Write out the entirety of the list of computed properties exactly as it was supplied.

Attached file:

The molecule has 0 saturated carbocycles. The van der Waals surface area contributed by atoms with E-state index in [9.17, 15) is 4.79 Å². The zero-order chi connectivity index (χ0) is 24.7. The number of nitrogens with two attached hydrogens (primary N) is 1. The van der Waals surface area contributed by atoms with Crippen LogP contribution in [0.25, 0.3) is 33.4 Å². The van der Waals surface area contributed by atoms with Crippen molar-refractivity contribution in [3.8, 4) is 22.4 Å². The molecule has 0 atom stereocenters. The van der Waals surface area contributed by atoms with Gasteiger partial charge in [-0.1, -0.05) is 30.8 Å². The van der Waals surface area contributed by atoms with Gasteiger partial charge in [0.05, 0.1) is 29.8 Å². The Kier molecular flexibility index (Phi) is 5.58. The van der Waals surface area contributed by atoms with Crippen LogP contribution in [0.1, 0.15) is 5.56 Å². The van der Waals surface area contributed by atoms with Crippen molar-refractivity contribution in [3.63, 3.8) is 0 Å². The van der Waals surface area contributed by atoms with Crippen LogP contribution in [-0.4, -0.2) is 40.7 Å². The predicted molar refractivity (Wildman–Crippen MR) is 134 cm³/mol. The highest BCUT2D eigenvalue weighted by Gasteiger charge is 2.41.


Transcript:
The molecule has 0 saturated carbocycles. The van der Waals surface area contributed by atoms with E-state index in [9.17, 15) is 4.79 Å². The zero-order chi connectivity index (χ0) is 24.7. The number of nitrogens with two attached hydrogens (primary N) is 1. The van der Waals surface area contributed by atoms with Crippen LogP contribution in [0.25, 0.3) is 33.4 Å². The van der Waals surface area contributed by atoms with Crippen molar-refractivity contribution in [3.8, 4) is 22.4 Å². The molecule has 0 atom stereocenters. The van der Waals surface area contributed by atoms with Gasteiger partial charge in [-0.1, -0.05) is 30.8 Å². The van der Waals surface area contributed by atoms with Gasteiger partial charge in [0.05, 0.1) is 29.8 Å². The Kier molecular flexibility index (Phi) is 5.58. The van der Waals surface area contributed by atoms with Crippen LogP contribution in [0.1, 0.15) is 5.56 Å². The van der Waals surface area contributed by atoms with Crippen molar-refractivity contribution in [3.63, 3.8) is 0 Å². The van der Waals surface area contributed by atoms with Crippen LogP contribution in [-0.4, -0.2) is 40.7 Å². The predicted molar refractivity (Wildman–Crippen MR) is 134 cm³/mol. The highest BCUT2D eigenvalue weighted by Gasteiger charge is 2.41.